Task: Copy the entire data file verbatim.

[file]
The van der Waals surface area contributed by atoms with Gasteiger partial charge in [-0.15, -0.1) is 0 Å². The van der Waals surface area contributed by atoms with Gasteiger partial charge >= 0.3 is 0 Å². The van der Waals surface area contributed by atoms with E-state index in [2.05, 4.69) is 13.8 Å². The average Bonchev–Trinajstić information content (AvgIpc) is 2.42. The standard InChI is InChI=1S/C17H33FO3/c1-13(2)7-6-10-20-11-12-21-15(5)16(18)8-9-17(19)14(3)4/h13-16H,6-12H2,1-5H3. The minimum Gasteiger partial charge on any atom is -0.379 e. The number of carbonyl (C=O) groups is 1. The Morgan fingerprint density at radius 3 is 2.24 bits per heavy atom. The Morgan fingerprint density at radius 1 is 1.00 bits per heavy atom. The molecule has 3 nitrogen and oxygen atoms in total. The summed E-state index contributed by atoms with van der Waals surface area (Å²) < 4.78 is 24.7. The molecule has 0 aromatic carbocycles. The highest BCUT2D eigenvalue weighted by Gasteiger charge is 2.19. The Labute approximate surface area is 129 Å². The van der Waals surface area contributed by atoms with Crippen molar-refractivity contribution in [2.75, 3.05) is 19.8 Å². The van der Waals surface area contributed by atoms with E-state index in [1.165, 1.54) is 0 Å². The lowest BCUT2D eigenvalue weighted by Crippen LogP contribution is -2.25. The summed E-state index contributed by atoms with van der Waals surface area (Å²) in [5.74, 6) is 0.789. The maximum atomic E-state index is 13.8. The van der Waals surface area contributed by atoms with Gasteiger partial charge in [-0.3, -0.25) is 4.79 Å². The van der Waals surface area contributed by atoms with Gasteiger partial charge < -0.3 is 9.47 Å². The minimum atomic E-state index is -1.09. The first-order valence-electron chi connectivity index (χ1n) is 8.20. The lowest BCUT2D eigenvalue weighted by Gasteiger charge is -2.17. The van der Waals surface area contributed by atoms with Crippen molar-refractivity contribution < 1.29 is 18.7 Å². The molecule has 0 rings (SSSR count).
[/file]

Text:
The van der Waals surface area contributed by atoms with Gasteiger partial charge in [-0.15, -0.1) is 0 Å². The van der Waals surface area contributed by atoms with Gasteiger partial charge >= 0.3 is 0 Å². The van der Waals surface area contributed by atoms with E-state index in [2.05, 4.69) is 13.8 Å². The average Bonchev–Trinajstić information content (AvgIpc) is 2.42. The standard InChI is InChI=1S/C17H33FO3/c1-13(2)7-6-10-20-11-12-21-15(5)16(18)8-9-17(19)14(3)4/h13-16H,6-12H2,1-5H3. The minimum Gasteiger partial charge on any atom is -0.379 e. The number of carbonyl (C=O) groups is 1. The Morgan fingerprint density at radius 3 is 2.24 bits per heavy atom. The Morgan fingerprint density at radius 1 is 1.00 bits per heavy atom. The molecule has 3 nitrogen and oxygen atoms in total. The summed E-state index contributed by atoms with van der Waals surface area (Å²) < 4.78 is 24.7. The molecule has 0 aromatic carbocycles. The highest BCUT2D eigenvalue weighted by Gasteiger charge is 2.19. The Labute approximate surface area is 129 Å². The van der Waals surface area contributed by atoms with Crippen molar-refractivity contribution in [2.75, 3.05) is 19.8 Å². The van der Waals surface area contributed by atoms with E-state index in [1.165, 1.54) is 0 Å². The lowest BCUT2D eigenvalue weighted by Crippen LogP contribution is -2.25. The summed E-state index contributed by atoms with van der Waals surface area (Å²) in [5.74, 6) is 0.789. The maximum atomic E-state index is 13.8. The van der Waals surface area contributed by atoms with Gasteiger partial charge in [-0.3, -0.25) is 4.79 Å². The van der Waals surface area contributed by atoms with Gasteiger partial charge < -0.3 is 9.47 Å². The minimum atomic E-state index is -1.09. The first-order valence-electron chi connectivity index (χ1n) is 8.20. The lowest BCUT2D eigenvalue weighted by Gasteiger charge is -2.17. The van der Waals surface area contributed by atoms with Crippen molar-refractivity contribution < 1.29 is 18.7 Å². The molecule has 0 rings (SSSR count).